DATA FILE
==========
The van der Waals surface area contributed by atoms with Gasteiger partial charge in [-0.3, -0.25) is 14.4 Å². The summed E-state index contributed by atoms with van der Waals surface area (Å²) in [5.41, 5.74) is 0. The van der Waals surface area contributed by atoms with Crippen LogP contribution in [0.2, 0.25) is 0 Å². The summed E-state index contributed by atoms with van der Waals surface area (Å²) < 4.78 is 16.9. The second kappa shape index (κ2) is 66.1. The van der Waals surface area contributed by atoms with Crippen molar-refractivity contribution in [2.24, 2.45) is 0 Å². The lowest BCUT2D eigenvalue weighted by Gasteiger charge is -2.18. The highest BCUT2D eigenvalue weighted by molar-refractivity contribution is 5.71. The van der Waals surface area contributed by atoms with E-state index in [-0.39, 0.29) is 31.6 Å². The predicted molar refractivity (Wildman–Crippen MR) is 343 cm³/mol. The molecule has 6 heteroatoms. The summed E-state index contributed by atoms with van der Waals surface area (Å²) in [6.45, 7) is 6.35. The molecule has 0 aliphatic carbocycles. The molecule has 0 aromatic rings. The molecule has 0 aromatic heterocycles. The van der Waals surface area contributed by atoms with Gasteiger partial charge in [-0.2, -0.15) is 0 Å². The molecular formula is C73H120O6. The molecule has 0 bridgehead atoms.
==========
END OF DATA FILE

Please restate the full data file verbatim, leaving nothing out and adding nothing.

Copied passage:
The van der Waals surface area contributed by atoms with Gasteiger partial charge in [-0.3, -0.25) is 14.4 Å². The summed E-state index contributed by atoms with van der Waals surface area (Å²) in [5.41, 5.74) is 0. The van der Waals surface area contributed by atoms with Crippen LogP contribution in [0.2, 0.25) is 0 Å². The summed E-state index contributed by atoms with van der Waals surface area (Å²) < 4.78 is 16.9. The second kappa shape index (κ2) is 66.1. The van der Waals surface area contributed by atoms with Crippen molar-refractivity contribution in [2.24, 2.45) is 0 Å². The lowest BCUT2D eigenvalue weighted by Gasteiger charge is -2.18. The highest BCUT2D eigenvalue weighted by molar-refractivity contribution is 5.71. The van der Waals surface area contributed by atoms with E-state index in [-0.39, 0.29) is 31.6 Å². The predicted molar refractivity (Wildman–Crippen MR) is 343 cm³/mol. The molecule has 6 heteroatoms. The summed E-state index contributed by atoms with van der Waals surface area (Å²) in [6.45, 7) is 6.35. The molecule has 0 aliphatic carbocycles. The molecule has 0 aromatic rings. The molecule has 0 aromatic heterocycles. The van der Waals surface area contributed by atoms with Gasteiger partial charge in [-0.2, -0.15) is 0 Å². The molecular formula is C73H120O6. The molecule has 0 bridgehead atoms.